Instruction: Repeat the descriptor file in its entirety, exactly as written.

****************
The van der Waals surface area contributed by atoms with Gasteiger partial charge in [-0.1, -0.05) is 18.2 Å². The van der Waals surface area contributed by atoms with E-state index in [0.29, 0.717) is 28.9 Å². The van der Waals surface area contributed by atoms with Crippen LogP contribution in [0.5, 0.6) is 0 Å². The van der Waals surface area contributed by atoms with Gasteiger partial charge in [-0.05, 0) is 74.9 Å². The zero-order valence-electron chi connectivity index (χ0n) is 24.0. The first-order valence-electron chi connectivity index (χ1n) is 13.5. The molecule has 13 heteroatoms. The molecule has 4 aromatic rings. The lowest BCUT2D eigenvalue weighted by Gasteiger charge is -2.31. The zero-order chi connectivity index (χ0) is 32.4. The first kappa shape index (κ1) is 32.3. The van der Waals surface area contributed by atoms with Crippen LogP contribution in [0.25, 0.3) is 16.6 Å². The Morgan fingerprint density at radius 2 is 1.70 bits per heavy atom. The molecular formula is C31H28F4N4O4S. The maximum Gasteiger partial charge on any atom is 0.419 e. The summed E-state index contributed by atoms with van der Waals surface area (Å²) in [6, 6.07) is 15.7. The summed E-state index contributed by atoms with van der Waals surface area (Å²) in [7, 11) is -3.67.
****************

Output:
The van der Waals surface area contributed by atoms with Gasteiger partial charge in [-0.1, -0.05) is 18.2 Å². The van der Waals surface area contributed by atoms with E-state index in [0.29, 0.717) is 28.9 Å². The van der Waals surface area contributed by atoms with Crippen LogP contribution in [0.5, 0.6) is 0 Å². The van der Waals surface area contributed by atoms with Gasteiger partial charge in [-0.05, 0) is 74.9 Å². The zero-order valence-electron chi connectivity index (χ0n) is 24.0. The first-order valence-electron chi connectivity index (χ1n) is 13.5. The molecule has 13 heteroatoms. The molecule has 4 aromatic rings. The lowest BCUT2D eigenvalue weighted by Gasteiger charge is -2.31. The zero-order chi connectivity index (χ0) is 32.4. The first kappa shape index (κ1) is 32.3. The van der Waals surface area contributed by atoms with Crippen LogP contribution in [0.25, 0.3) is 16.6 Å². The Morgan fingerprint density at radius 2 is 1.70 bits per heavy atom. The molecular formula is C31H28F4N4O4S. The maximum Gasteiger partial charge on any atom is 0.419 e. The summed E-state index contributed by atoms with van der Waals surface area (Å²) in [6, 6.07) is 15.7. The summed E-state index contributed by atoms with van der Waals surface area (Å²) in [7, 11) is -3.67.